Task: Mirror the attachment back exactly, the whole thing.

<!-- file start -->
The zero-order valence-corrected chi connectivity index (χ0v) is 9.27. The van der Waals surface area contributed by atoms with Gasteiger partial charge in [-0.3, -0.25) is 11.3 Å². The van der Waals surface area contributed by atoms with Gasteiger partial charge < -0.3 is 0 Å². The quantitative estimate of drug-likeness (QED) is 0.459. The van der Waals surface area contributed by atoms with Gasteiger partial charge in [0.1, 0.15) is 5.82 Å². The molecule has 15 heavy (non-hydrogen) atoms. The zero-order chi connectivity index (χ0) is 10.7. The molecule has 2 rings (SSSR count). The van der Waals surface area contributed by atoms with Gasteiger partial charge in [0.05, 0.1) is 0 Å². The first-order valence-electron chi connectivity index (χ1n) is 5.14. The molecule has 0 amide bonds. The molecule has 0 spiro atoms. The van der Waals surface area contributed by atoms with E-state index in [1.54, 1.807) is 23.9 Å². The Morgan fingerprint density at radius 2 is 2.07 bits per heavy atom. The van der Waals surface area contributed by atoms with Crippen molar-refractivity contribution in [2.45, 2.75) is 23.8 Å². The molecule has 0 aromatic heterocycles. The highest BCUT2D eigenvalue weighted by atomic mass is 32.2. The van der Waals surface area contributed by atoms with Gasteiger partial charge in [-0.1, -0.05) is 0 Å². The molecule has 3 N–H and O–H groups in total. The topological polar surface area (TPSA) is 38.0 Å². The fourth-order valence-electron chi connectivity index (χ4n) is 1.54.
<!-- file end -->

The zero-order valence-corrected chi connectivity index (χ0v) is 9.27. The van der Waals surface area contributed by atoms with Gasteiger partial charge in [-0.3, -0.25) is 11.3 Å². The van der Waals surface area contributed by atoms with Gasteiger partial charge < -0.3 is 0 Å². The quantitative estimate of drug-likeness (QED) is 0.459. The van der Waals surface area contributed by atoms with Gasteiger partial charge in [0.1, 0.15) is 5.82 Å². The molecule has 15 heavy (non-hydrogen) atoms. The zero-order chi connectivity index (χ0) is 10.7. The molecule has 2 rings (SSSR count). The van der Waals surface area contributed by atoms with Gasteiger partial charge in [0.05, 0.1) is 0 Å². The first-order valence-electron chi connectivity index (χ1n) is 5.14. The molecule has 0 amide bonds. The molecule has 0 spiro atoms. The van der Waals surface area contributed by atoms with E-state index in [1.54, 1.807) is 23.9 Å². The Morgan fingerprint density at radius 2 is 2.07 bits per heavy atom. The van der Waals surface area contributed by atoms with Crippen molar-refractivity contribution in [2.45, 2.75) is 23.8 Å². The molecule has 0 aromatic heterocycles. The highest BCUT2D eigenvalue weighted by atomic mass is 32.2. The van der Waals surface area contributed by atoms with Gasteiger partial charge in [-0.1, -0.05) is 0 Å². The molecule has 3 N–H and O–H groups in total. The topological polar surface area (TPSA) is 38.0 Å². The fourth-order valence-electron chi connectivity index (χ4n) is 1.54.